I doubt there is a single person out there, even the most organized, who hasn’t thrown stuff in the closet ahead of having guests over to their house. Howard’s method of picking up in preparation for the dinner party was a universal, non-geek exclusive situation. Though, Sheldon’s love of organizing was not a punishment for bringing his own food, though at least Bernie got reparation for his wrong.
Anyone who has been watching The Big Bang Theory knows that the group cannot keep secrets. They are horrible gossips and Sheldon is the worst. At least, he didn’t just blurt of the letter’s contents and even after Penny approached him it took a bit of manipulation for him to squeal.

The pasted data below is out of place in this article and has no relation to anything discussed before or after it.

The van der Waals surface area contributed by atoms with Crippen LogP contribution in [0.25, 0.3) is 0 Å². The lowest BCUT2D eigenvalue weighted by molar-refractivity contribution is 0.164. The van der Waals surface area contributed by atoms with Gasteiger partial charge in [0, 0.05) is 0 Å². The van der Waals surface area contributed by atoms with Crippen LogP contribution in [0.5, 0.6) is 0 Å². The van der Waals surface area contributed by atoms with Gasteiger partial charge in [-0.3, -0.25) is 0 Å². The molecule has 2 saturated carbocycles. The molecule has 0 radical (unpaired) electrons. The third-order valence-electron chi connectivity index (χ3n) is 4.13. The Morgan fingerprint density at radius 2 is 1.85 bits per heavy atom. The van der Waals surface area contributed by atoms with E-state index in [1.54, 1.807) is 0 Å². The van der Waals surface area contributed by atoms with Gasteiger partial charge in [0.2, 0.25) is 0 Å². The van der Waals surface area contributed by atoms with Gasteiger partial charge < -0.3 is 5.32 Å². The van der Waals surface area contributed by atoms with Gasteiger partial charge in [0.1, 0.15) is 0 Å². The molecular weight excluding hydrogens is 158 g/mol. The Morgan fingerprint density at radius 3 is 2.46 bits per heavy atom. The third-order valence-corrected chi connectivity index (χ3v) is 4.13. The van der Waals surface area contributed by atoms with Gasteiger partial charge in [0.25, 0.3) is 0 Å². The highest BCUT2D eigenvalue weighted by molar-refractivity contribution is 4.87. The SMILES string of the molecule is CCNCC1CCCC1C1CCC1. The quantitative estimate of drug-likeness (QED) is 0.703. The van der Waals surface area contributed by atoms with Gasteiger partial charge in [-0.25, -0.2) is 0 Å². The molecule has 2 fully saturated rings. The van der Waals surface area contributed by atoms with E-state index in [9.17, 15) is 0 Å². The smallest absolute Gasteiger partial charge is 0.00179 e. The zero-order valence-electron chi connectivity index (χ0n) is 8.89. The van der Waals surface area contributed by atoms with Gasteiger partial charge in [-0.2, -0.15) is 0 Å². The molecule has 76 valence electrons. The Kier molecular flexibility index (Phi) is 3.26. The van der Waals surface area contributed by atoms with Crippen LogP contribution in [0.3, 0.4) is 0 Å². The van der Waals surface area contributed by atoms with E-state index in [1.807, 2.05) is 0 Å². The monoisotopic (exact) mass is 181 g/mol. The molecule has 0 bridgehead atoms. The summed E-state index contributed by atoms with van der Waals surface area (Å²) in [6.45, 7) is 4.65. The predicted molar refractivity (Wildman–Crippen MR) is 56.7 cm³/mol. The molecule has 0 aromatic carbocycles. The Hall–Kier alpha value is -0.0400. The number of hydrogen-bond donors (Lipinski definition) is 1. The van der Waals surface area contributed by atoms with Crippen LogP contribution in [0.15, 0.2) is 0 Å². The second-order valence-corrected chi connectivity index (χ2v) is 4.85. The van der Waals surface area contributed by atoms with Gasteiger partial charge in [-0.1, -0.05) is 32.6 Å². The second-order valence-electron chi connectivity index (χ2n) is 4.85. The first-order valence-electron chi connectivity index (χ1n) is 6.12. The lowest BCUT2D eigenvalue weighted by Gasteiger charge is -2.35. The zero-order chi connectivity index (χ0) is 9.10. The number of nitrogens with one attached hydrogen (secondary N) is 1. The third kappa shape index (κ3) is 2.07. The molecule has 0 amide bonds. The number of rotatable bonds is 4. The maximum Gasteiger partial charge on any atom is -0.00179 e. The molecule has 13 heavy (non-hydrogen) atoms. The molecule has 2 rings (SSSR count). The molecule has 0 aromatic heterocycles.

After years of not opening the letter, Howard was rightfully upset that all his friends knew the contents when he didn’t want that out in the world. The resolution was touching to see. Yes, the show is a sitcom, but sometimes in order to enjoy the laughs there needs to be some seriousness too. The gang’s decision to tell him truths and lies was the perfect way to give Howard resolution to his troubled relationship with his father.
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This episode was a miscalculation on a number of levels, and just because we can understand why all the parties involved made the mistakes that led to this singularly inessential episode doesn’t make what ended up onscreen any easier to take. First off, it’s understandable why NBC would want to spin off The Office. The network is desperate for a hit, and losing one of its few reliable ratings-getters can’t be easy. Even though there are far more Joeys out there than Frasiers, the prospect of keeping some recognizable faces on the network after May was probably too much to resist.